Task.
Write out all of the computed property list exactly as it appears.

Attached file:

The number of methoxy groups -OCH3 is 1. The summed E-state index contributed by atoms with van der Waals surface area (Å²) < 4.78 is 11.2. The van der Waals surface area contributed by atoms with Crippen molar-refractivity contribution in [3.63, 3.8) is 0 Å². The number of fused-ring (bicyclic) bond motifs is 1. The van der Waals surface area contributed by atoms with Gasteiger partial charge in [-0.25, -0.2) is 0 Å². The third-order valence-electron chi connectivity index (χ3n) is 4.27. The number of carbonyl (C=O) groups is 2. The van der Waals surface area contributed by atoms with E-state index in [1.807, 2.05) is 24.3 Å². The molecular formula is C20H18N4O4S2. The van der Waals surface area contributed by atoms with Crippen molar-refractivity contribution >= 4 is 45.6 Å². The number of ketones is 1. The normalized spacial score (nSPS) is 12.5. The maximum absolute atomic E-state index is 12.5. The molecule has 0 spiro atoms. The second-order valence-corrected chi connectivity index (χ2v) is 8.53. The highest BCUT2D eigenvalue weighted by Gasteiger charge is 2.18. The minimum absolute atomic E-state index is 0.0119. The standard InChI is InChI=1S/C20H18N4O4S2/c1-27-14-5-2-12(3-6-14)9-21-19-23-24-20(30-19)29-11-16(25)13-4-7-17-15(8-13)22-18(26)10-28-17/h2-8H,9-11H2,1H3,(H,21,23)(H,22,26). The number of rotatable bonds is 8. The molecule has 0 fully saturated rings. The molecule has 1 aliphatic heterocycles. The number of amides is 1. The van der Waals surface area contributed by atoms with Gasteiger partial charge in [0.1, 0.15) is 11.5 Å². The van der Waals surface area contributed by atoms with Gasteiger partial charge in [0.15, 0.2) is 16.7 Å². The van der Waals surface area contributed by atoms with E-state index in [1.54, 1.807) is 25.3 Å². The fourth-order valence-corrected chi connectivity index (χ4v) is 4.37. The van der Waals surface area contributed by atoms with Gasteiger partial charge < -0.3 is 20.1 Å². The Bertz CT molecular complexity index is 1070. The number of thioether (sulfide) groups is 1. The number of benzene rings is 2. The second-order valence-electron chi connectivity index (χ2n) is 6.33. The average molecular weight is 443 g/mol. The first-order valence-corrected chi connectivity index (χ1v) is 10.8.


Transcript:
The number of methoxy groups -OCH3 is 1. The summed E-state index contributed by atoms with van der Waals surface area (Å²) < 4.78 is 11.2. The van der Waals surface area contributed by atoms with Crippen molar-refractivity contribution in [3.63, 3.8) is 0 Å². The number of fused-ring (bicyclic) bond motifs is 1. The van der Waals surface area contributed by atoms with Gasteiger partial charge in [-0.25, -0.2) is 0 Å². The third-order valence-electron chi connectivity index (χ3n) is 4.27. The number of carbonyl (C=O) groups is 2. The van der Waals surface area contributed by atoms with E-state index in [1.807, 2.05) is 24.3 Å². The molecular formula is C20H18N4O4S2. The van der Waals surface area contributed by atoms with Crippen molar-refractivity contribution >= 4 is 45.6 Å². The number of ketones is 1. The normalized spacial score (nSPS) is 12.5. The maximum absolute atomic E-state index is 12.5. The molecule has 0 spiro atoms. The second-order valence-corrected chi connectivity index (χ2v) is 8.53. The highest BCUT2D eigenvalue weighted by Gasteiger charge is 2.18. The minimum absolute atomic E-state index is 0.0119. The standard InChI is InChI=1S/C20H18N4O4S2/c1-27-14-5-2-12(3-6-14)9-21-19-23-24-20(30-19)29-11-16(25)13-4-7-17-15(8-13)22-18(26)10-28-17/h2-8H,9-11H2,1H3,(H,21,23)(H,22,26). The number of rotatable bonds is 8. The molecule has 0 fully saturated rings. The molecule has 1 aliphatic heterocycles. The number of amides is 1. The van der Waals surface area contributed by atoms with Gasteiger partial charge in [0.1, 0.15) is 11.5 Å². The van der Waals surface area contributed by atoms with Gasteiger partial charge in [0.15, 0.2) is 16.7 Å². The van der Waals surface area contributed by atoms with E-state index in [1.54, 1.807) is 25.3 Å². The fourth-order valence-corrected chi connectivity index (χ4v) is 4.37. The van der Waals surface area contributed by atoms with Gasteiger partial charge < -0.3 is 20.1 Å². The Bertz CT molecular complexity index is 1070. The number of thioether (sulfide) groups is 1. The number of benzene rings is 2. The second-order valence-electron chi connectivity index (χ2n) is 6.33. The average molecular weight is 443 g/mol. The first-order valence-corrected chi connectivity index (χ1v) is 10.8.